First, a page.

Much has been said about driver-free cars. Many tests have been done and this time, Volvo, a Swedish carmaker made known its plans to test up to 100 driverless cars in China. In a statement to the press, Volvo said that local drivers will test the cars on public roads in normal conditions. However, details on the test date are scarce. A Chinese company, Zhejiang Geely Holding Group owns Volvo. China is considered the best place for the event; it leads the pack in the development of self-driving cars.
Hakam Samuelson, Volvo president and CEO noted that “autonomous driving can make a significant contribution to road safety. The sooner cars are on the roads, the sooner lives will start being saved." Prof David Bailey was quoted by the BBC adding that “people probably don't realize quite how much China's putting into advanced technology in cars”. The Aston Business School Professor furthers opines that “Google has had a far smaller number of cars in tests”, stressing the importance of Volvo’s test.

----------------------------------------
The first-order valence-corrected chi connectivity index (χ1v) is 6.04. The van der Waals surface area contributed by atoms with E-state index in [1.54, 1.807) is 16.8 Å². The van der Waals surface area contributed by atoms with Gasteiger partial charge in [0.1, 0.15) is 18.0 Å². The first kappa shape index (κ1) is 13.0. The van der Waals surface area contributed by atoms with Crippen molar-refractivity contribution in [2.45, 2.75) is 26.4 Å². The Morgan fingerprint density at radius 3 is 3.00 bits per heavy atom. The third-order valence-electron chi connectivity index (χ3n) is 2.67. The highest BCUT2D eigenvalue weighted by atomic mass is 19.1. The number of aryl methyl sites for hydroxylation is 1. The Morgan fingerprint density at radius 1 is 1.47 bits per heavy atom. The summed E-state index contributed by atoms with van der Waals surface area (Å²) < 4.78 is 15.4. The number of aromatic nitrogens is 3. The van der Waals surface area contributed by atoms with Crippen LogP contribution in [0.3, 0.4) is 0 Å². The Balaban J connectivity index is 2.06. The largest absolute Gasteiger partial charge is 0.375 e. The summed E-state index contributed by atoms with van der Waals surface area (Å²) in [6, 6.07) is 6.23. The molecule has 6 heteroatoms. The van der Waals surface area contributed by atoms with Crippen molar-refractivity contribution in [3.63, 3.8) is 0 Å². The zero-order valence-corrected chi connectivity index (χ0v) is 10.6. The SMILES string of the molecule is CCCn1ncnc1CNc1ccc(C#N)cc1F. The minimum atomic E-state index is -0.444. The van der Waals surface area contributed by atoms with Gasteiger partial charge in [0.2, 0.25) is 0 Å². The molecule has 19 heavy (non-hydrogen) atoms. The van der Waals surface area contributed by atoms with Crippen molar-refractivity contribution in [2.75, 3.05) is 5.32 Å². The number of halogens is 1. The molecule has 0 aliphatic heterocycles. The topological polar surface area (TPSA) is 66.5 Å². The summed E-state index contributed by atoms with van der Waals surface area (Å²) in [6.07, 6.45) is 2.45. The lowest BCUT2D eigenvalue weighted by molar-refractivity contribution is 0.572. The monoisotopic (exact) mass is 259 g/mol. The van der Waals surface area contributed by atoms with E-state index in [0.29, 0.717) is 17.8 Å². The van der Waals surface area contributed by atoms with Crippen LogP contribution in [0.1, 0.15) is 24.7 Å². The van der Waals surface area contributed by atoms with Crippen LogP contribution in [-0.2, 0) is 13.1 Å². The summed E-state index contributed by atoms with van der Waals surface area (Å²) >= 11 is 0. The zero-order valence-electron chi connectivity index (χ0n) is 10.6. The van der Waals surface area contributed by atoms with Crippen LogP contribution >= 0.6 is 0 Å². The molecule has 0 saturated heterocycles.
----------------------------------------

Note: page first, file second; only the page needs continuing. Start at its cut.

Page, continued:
China is believed to be the leading producer and marketer of cars, a position that Professor Bailey agrees. This is not the first time driverless cars are being tested on Chinese roads. In December 2015, China’s tech giant Baidu tested its self-driving car on public roads in Beijing. The Volvo’s tests come at the heels of Google’s planned expansion of its autonomous cars tests. The Silicon Valley giant revealed plans to make tests in Phoenix, Arizona. This means that Arizona now becomes the fourth city to play host to Google’s driverless cars tests.
Jennifer Haroon, the head of business operations for the Google Self-Driving Car project was quoted by Reuters saying that “The Phoenix area has distinct desert conditions, which will help us better understand how our sensors and cars handle extreme temperatures and dust in the air”. One of the fears of the general public is the safety of autonomous cars. These fears seem to have been confirmed when one of Google’s self-driving cars crashed into a Bus in California. Even though no one was injured in the mid-February incident this year, car makers will be forced to increase safety measures to avert any accidents.
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